Lomba explained “The idea really came to me when a few years ago the Government wanted to change the start of the school year to January. This would mean that we all needed to pay for the school fees and equipment in January. However, January is the toughest month for the Malagasy people as it not only does it follow Christmas and New Year, but it is also the lean time when there is no harvesting of crops and therefore no money coming into households. I knew that this would mean that parents wouldn't be able to afford to pay the fees, and children wouldn't be able to go to school.”

Lomba and his kids in Fort Dauphin, Madagascar
Lomba and his kids

Lomba spoke with Joel, SEEDs Head of Finance, Admin & HR, and Lisa, the Director of Programmes and Operations, and together with the rest of the management team an Education Savings Fund was set up within days and launched in February 2018.

In the first year only two members of staff joined, but when October came around and everyone was trying to find the money for school fees, those who had joined the Savings Fund were vocal about how much the money that they had saved helped when the bill for school fees landed at their door. They were the Education Savings Funds biggest advocates – and others began to talk about wanting to join the following year.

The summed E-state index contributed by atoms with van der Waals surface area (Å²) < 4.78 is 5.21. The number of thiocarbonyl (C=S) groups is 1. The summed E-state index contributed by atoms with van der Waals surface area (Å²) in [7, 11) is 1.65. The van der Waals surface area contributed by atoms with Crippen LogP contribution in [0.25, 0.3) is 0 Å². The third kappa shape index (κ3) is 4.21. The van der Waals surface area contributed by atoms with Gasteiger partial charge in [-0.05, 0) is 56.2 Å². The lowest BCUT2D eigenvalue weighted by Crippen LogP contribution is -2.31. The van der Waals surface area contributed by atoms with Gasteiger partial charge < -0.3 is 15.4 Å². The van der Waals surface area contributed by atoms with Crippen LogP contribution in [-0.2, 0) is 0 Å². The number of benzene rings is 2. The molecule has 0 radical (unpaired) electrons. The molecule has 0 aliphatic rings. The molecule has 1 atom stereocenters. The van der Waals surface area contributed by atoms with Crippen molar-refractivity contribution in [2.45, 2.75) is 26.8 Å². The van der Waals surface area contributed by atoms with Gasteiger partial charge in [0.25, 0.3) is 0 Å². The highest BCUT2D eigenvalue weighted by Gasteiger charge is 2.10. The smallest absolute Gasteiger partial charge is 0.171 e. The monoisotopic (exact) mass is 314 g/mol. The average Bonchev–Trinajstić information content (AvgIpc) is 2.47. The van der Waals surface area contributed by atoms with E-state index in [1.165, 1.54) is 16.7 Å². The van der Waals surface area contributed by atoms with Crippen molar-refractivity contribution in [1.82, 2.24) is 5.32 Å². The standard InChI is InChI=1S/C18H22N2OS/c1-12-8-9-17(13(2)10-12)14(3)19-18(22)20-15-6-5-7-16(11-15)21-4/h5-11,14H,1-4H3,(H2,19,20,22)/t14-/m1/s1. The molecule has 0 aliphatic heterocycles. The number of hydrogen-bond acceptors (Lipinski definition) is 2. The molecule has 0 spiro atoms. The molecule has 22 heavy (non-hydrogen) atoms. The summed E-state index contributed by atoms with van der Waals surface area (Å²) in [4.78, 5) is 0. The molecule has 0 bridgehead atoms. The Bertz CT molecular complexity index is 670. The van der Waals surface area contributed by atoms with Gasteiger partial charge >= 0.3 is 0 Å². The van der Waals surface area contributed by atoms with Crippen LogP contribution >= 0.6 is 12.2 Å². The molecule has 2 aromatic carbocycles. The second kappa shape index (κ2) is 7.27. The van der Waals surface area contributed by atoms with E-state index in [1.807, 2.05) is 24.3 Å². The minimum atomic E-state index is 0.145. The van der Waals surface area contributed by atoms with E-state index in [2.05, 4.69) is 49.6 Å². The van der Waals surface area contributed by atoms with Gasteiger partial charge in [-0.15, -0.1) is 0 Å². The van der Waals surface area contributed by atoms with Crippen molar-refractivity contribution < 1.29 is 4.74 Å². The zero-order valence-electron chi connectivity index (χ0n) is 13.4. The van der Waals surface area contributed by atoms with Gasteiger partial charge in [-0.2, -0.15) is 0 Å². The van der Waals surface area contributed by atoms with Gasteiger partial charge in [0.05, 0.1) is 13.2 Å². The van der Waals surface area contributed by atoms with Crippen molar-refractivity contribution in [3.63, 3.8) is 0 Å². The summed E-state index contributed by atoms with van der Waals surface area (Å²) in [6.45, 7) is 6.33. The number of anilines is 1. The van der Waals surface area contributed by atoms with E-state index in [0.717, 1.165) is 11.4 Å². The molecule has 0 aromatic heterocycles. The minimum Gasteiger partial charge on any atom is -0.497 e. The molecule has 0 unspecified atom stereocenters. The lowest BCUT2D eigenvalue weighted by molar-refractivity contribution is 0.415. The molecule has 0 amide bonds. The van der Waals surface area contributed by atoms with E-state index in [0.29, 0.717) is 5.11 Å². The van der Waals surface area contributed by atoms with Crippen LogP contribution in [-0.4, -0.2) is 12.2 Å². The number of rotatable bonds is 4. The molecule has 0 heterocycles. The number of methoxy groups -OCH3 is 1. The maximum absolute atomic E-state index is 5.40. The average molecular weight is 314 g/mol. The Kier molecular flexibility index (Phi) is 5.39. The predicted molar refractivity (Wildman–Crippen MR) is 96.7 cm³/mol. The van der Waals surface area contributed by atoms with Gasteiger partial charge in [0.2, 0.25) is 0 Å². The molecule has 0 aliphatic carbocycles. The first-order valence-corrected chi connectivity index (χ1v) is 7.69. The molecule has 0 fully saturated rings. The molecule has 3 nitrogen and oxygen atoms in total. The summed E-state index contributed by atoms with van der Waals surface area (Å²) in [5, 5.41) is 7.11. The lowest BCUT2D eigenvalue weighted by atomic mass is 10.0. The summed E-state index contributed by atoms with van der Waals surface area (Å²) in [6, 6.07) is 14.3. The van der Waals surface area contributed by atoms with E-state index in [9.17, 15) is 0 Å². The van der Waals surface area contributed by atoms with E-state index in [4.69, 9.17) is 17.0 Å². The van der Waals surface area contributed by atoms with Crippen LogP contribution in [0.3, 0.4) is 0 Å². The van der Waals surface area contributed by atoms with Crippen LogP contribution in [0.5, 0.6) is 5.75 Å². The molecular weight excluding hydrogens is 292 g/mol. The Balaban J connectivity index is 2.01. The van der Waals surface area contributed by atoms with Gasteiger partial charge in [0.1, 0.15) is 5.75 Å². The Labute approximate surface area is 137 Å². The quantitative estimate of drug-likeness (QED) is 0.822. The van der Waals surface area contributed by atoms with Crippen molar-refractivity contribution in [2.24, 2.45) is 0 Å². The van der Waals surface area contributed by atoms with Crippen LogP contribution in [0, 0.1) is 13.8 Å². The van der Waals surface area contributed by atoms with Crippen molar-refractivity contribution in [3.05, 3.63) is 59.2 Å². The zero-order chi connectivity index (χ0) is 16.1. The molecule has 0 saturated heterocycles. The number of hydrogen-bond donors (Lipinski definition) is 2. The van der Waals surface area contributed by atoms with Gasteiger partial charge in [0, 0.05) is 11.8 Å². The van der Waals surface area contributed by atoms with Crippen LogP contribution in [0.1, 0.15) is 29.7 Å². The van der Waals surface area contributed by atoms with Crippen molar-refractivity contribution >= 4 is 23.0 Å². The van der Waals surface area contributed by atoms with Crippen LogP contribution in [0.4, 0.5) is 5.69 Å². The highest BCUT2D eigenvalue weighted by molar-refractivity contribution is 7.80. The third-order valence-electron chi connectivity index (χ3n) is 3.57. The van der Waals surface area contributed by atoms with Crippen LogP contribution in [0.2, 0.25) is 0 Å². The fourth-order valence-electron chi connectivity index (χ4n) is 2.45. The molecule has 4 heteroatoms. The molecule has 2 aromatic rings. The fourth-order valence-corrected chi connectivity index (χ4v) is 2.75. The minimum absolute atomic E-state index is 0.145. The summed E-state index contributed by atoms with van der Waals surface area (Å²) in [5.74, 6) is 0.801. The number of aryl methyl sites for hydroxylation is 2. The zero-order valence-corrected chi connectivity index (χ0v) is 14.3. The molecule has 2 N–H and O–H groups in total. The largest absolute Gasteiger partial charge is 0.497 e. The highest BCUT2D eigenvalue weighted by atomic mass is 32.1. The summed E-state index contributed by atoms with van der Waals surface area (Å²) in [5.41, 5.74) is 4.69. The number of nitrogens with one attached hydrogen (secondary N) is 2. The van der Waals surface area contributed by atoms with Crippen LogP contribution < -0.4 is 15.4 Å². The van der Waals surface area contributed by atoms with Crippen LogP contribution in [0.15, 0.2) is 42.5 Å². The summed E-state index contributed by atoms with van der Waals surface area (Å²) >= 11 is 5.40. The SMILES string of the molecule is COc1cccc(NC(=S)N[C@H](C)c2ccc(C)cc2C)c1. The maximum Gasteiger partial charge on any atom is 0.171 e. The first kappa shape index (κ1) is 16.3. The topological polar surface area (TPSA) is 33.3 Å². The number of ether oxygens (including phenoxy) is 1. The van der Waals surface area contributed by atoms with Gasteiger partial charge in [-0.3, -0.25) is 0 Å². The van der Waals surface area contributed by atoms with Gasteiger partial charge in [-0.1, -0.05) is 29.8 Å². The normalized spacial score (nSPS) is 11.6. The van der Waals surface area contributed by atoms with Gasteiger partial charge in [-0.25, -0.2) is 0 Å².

We felt this was such an important mechanism that when the Education Savings Fund opened again in 2019, SEED supported the Fund financially and committed to provide a 30,000 bonus (£6) to each staff member who paid in consistently between March and September each year. We also wanted to make it affordable to everyone, so we set a monthly payment of a minimum of 5,000 Ar (£1). However, by starting the scheme in March, we were able to link the Education Savings Fund with annual pay increases and many staff decided to pay in the amount of their increase as this didn't then affect their take home pay. As they said, what they had never received, they didn't miss.